$$\begin{array}{l}{\widehat{x}}_{\text{foot}}:={z}_{\text{ff}}\times {x}_{\text{local}}\times {z}_{\text{ff}},\\ {\widehat{x}}_{\text{foot}}:={\widehat{x}}_{\text{foot}}/\left|\right|{\widehat{x}}_{\text{foot}}|{|}_{2}.\end{array}$$(4)Please note that, by construction, *x*_{foot} and *y*_{foot} are horizontal during stance and their local coordinates do not change with time, since the sensor moves along with the foot, see Figure 3 for illustration.

For each step, a strap-down integration [4] of the angular rates is started at heel-rise*t* _{hr} that yields the rotation matrix *R*_{ff}(*t*). This matrix transforms the local measurement vectors *a*(*t*) and *g*(*t*) of any time instant*t* between two foot-flat phases to the local coordinate system of the preceding foot-flat phase, which we refer to as the reference coordinate system of that step. By transforming *x*_{foot} to the reference coordinate system, in which the vertical axis *z*_{ff} is known, we calculate the time-dependent foot orientation angle in pitch direction:

$$\alpha (t):=\frac{\pi}{2}-\sphericalangle ({z}_{\text{ff}},{R}_{\text{ff}}(t){x}_{\text{foot}}),$$(5)$$=\mathrm{arcsin}\left({z}_{\text{ff}}^{T}{R}_{\text{ff}}(t){x}_{\text{foot}}\right)\text{\hspace{1em}}\in [-\frac{\pi}{2},+\frac{\pi}{2}].$$(6)Please note that the pitch angle is positive when the toes are above the heel and negative when vice versa. Likewise, we calculate the time-dependent foot orientation angle *β* in roll direction:

$$\beta (t):=\frac{\pi}{2}-\sphericalangle ({z}_{\text{ff}},{R}_{\text{ff}}(t){y}_{\text{foot}}),$$(7)$$=\mathrm{arcsin}\left({z}_{\text{ff}}^{T}{R}_{\text{ff}}(t){y}_{\text{foot}}\right)\text{\hspace{1em}}\in [-\frac{\pi}{2},+\frac{\pi}{2}].$$(8)Due to the side-dependent axis definition (3), the roll angle *β* is always positive when the foot’s outer edge is above the inner edge, both for a right and a left foot.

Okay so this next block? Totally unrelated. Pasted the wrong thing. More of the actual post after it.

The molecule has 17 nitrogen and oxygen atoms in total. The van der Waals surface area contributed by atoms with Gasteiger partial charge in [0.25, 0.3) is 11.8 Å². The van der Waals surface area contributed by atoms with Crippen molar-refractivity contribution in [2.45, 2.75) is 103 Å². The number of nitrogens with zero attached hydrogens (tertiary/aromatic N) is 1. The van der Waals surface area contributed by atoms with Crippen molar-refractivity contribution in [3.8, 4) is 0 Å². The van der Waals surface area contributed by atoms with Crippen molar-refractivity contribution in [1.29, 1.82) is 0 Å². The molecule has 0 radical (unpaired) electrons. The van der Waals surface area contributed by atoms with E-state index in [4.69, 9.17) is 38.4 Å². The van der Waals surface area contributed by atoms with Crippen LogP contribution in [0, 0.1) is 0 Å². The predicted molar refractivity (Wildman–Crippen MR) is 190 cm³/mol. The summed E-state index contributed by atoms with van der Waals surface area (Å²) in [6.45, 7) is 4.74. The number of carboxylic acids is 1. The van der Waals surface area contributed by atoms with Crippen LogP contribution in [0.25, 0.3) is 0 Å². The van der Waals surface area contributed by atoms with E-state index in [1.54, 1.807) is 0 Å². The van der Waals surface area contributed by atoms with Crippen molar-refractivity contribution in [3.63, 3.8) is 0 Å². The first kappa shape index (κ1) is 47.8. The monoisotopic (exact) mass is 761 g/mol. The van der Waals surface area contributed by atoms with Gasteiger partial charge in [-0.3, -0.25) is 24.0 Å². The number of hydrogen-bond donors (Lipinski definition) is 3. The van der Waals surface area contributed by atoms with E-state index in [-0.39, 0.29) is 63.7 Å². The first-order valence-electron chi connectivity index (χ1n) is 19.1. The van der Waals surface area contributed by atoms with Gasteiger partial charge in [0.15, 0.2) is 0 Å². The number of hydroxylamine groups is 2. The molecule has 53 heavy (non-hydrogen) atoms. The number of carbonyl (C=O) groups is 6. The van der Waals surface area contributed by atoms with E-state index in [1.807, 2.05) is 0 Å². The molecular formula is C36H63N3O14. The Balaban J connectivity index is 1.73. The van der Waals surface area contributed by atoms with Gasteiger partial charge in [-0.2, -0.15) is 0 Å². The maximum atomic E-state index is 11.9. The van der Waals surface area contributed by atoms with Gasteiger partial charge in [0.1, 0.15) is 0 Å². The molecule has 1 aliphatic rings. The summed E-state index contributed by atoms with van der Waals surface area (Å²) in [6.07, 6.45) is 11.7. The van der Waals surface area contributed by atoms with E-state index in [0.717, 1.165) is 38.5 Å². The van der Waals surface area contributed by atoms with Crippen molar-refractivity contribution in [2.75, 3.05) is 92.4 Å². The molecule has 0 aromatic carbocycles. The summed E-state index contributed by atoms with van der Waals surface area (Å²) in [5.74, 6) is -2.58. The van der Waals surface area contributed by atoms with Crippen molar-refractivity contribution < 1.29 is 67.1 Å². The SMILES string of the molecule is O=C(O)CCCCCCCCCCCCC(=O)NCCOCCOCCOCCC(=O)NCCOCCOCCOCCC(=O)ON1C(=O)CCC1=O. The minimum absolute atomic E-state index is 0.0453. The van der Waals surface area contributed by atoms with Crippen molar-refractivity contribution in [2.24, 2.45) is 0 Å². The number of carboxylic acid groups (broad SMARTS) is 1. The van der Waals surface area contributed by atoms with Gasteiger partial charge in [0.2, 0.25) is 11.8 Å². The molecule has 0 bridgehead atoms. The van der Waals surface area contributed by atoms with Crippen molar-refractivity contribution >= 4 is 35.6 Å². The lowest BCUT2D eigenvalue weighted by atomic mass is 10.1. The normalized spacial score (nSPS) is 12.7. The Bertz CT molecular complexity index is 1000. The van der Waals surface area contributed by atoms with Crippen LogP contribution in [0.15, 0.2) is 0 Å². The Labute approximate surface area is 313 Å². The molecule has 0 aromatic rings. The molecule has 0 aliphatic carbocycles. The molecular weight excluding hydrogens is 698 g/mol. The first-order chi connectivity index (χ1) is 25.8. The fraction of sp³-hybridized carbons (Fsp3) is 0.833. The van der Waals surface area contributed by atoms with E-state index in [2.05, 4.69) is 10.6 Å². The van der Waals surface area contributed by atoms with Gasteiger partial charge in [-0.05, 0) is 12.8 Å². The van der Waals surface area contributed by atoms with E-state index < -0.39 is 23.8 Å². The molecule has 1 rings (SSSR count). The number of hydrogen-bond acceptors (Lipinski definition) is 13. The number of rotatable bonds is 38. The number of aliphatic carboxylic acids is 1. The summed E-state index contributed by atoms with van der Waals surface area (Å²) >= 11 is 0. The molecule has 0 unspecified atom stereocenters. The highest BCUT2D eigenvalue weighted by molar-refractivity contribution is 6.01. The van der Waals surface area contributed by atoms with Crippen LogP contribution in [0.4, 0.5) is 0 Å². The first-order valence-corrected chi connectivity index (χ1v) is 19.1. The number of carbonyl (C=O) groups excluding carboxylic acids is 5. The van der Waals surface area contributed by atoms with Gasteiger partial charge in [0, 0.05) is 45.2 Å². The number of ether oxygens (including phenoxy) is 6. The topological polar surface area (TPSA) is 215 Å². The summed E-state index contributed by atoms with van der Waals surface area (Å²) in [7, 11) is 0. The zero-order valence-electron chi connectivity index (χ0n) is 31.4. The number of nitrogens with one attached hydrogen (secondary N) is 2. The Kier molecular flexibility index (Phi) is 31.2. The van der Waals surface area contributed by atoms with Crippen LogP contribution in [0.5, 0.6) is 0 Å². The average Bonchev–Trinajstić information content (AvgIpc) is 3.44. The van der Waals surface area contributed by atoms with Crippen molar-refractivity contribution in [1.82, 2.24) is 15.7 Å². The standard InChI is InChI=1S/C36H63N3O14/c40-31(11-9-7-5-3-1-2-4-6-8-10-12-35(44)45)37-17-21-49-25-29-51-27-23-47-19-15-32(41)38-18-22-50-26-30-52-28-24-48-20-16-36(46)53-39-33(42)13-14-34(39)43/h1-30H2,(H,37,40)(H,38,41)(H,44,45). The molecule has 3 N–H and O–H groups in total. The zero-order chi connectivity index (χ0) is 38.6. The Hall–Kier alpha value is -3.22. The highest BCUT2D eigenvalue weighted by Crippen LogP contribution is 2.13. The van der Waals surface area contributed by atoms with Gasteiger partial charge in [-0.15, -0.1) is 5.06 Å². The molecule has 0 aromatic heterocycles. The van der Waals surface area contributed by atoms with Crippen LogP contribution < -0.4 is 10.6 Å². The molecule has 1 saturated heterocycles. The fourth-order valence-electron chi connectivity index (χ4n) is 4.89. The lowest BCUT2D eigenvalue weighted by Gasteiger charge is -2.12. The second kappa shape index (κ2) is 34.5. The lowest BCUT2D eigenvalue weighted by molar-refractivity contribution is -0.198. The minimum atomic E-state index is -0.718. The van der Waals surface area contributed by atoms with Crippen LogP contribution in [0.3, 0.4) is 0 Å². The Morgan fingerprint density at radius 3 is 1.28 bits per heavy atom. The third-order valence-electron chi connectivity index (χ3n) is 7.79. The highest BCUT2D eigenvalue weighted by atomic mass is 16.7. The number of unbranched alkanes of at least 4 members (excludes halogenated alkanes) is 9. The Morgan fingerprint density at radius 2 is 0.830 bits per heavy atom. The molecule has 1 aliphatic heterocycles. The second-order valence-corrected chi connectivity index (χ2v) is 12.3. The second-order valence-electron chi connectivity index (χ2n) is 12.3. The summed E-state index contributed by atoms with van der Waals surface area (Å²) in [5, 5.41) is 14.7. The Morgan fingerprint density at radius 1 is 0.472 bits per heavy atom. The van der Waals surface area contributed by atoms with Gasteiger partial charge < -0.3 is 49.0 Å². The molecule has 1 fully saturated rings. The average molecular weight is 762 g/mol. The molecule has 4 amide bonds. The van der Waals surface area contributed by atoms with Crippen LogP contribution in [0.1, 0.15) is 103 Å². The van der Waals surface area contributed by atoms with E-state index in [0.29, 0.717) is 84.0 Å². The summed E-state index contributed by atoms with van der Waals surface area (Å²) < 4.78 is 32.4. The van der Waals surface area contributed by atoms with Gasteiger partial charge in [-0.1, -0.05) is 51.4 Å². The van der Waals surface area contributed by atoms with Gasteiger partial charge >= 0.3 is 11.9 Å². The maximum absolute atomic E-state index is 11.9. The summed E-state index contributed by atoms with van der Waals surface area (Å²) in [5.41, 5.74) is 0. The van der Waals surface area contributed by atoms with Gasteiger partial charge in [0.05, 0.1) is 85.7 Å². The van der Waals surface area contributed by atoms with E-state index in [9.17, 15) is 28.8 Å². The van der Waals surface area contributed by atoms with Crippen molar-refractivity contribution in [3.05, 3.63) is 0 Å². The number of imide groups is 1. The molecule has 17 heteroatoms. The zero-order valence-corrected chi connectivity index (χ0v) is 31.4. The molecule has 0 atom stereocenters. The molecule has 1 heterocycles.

However, it is important to note that orientation strap-down integration is always subject to drift, since, even with proper calibration, the gyroscopes have non-zero bias. Therefore, *α*(*t*) and *β*(*t*) also drift(For example, with the employed sensor hardware, we found that, at the end of a step, *α*(*t*_{fc}) is typically in the range of 2°.) between each two foot-flat phases. At every full contact *t*_{fc}, however, we can remove the drift from *α*(*t*), *β*(*t*) on the time interval *t* ∈ [*t*_{hr},*t*_{fc}] by assuming that neither the gyroscope bias nor the slope of the ground changed significantly during the swing phase:

$$\tilde{\alpha}(t):=\alpha (t)-\frac{t-{t}_{\text{hr}}}{{t}_{\text{fc}}-{t}_{\text{hr}}}(\alpha ({t}_{\text{fc}})-\alpha ({t}_{\text{hr}})),$$(9)$$\tilde{\beta}(t):=\beta (t)-\frac{t-{t}_{\text{hr}}}{{t}_{\text{fc}}-{t}_{\text{hr}}}(\beta ({t}_{\text{fc}})-\beta ({t}_{\text{hr}})).$$(10)In the following, we validate these IMU-based angles with respect to optical motion capture. Since the standard setup with only one optical marker on the forefoot and one on the ankle does not permit the calculation of roll orientation angles, we restrict the validation to foot pitch angles.